breakable as anyone, and here I was, breaking her. It gave me no pleasure.
Pete grunted and came, then pulled away, falling back into the driver’s seat. When the heat of him spilled out of me, it smelled like wet leavesand something fetid, and soon the smell was inside the whole truck. Hefound some crumpled napkins in the back seat and offered them to meto clean up, mumbling something I couldn’t and made no effort to hear.
He pulled back out on the road, making a U-turn toward the highway. I looked out at the woods for a glimpse of the ruins that lay beyondthem, but the trees obscured the view. The stain of his semen grew coldalong my underwear.
I could get pregnant, too. It was not outside the realm of possibility.One death traded in for new life—my mother’s nine months ticking upagainst the clock as my body swelled up. I imagined the next few weeksstretched long with anxiety and confusion. Sitting alone in endless waiting rooms as I avoided Pete and Roz. My period would be late, but possibly due to stress. I’d consider calling him, then stop, wondering if Ieven wanted him to know. If I didn’t tell him, he’d never guess. Whata mystery—an immaculate conception. The Sunday Sisters would praymercy upon my soul as my child grew alongside Rosalind’s. The twoof us could sign up for prenatal yoga, compare bellies, trade books onparental folly. I’d present my miraculous bundle to my mother on hersickbed, show her something she could be proud of, something worthsticking around for, but it would be too late. I’d care for the child myself.The two of us make it work somehow. We move somewhere warm andsunny. We spend weekends collaging, snipping and stitching beauty outof scraps. Like all children, mine grows up too fast. I’d be sitting at thegraduation ceremony—premed or something equally practical—waiting for my child to walk across the stage when I’d rise with the suddenurge to pee and hurry to the bathroom, too much on my mind to be inany way prepared for the blood clotting the tissue paper. I’d have to aska stranger for a tampon.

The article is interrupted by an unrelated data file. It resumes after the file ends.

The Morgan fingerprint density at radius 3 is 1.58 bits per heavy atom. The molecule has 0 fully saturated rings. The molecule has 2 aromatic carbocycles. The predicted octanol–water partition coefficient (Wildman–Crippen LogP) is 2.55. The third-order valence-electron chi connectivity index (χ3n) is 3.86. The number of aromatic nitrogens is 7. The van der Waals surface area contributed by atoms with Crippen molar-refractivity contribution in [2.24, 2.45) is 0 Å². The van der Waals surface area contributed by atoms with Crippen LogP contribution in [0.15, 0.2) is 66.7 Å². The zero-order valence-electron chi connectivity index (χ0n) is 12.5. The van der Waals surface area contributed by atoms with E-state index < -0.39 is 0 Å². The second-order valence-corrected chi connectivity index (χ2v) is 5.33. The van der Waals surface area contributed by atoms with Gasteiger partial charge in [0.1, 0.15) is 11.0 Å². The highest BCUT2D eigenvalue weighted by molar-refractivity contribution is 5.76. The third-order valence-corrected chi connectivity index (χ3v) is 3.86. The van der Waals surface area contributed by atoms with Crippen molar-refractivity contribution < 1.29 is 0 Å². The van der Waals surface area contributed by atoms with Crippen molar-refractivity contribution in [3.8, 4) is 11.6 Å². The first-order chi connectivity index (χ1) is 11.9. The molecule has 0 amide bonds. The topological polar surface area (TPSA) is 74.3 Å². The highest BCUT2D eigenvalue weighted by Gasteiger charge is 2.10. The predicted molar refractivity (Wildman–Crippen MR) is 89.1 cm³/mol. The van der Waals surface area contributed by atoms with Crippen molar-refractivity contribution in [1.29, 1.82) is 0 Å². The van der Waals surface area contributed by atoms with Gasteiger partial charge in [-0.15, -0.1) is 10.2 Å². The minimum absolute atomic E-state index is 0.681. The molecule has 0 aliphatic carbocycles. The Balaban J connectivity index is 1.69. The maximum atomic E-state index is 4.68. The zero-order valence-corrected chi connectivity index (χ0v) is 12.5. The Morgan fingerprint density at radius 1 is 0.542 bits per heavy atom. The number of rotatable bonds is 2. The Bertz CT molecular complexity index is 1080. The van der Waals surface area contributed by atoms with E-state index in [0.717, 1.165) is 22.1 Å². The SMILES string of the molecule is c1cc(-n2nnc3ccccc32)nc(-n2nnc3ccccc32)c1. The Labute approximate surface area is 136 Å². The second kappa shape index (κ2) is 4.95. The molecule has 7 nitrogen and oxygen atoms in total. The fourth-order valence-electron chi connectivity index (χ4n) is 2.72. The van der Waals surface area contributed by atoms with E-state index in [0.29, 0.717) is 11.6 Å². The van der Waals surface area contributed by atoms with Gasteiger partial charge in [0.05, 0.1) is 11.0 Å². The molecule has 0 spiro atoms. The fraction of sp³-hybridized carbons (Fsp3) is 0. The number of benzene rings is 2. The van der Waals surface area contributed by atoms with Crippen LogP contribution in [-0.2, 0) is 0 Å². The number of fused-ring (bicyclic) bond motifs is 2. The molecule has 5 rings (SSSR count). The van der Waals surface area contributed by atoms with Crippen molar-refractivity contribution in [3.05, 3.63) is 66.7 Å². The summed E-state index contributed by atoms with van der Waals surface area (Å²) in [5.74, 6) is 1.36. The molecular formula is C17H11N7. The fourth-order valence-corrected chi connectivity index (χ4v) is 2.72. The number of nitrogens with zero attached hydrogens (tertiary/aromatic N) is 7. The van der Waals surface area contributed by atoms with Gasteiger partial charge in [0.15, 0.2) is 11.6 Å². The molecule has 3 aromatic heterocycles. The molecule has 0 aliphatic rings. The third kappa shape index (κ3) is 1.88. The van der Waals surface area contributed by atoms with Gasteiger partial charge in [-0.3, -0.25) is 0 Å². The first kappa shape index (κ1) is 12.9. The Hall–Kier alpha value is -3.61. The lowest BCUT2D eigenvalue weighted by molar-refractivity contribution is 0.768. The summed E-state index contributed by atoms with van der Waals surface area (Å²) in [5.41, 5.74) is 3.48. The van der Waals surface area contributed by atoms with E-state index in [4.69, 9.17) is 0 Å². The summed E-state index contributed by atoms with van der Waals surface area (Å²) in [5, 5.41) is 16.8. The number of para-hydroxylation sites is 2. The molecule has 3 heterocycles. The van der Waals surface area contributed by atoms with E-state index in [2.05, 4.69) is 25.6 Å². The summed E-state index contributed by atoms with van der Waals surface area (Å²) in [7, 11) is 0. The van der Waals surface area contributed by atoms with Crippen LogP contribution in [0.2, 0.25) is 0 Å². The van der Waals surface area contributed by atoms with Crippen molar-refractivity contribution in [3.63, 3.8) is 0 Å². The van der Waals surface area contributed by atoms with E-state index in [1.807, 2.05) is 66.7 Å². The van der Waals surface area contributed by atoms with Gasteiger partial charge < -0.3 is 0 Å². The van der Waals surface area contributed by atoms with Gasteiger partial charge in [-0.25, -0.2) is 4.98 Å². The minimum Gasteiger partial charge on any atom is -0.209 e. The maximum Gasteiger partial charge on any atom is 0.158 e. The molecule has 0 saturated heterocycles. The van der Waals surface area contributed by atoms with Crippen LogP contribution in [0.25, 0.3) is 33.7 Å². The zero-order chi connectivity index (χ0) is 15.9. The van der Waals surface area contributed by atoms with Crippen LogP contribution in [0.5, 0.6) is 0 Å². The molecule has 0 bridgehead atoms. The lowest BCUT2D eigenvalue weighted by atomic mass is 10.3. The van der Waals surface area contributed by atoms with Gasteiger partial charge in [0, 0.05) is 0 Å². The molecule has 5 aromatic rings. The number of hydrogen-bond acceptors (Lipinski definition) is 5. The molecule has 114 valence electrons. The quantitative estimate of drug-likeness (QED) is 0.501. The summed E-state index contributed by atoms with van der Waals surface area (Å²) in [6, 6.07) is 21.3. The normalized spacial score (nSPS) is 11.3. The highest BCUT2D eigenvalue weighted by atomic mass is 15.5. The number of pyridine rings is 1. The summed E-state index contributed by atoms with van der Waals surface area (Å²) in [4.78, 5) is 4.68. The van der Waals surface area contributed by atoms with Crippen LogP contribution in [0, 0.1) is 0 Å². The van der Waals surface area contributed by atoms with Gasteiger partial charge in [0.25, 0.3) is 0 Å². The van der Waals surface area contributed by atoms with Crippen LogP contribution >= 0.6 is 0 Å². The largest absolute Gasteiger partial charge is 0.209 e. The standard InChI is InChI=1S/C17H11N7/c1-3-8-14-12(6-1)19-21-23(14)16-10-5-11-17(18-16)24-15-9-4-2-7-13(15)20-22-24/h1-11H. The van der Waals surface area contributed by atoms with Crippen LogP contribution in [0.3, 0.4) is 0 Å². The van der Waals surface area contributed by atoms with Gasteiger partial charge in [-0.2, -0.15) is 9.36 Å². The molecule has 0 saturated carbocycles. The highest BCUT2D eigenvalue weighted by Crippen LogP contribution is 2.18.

“We’re here,” the stranger said, back in front of my mother’s house.
“Laura.” Pete hesitated.
“I know,” I said. “I won’t tell.”
“She’s my whole life.”
I nodded and gave his knee a squeeze to ease his pain a little. Then I
walked back into the empty house. I stripped the sheets from my moth-
er’s bed. A patch of the rosy red that had leaked from her lungs stained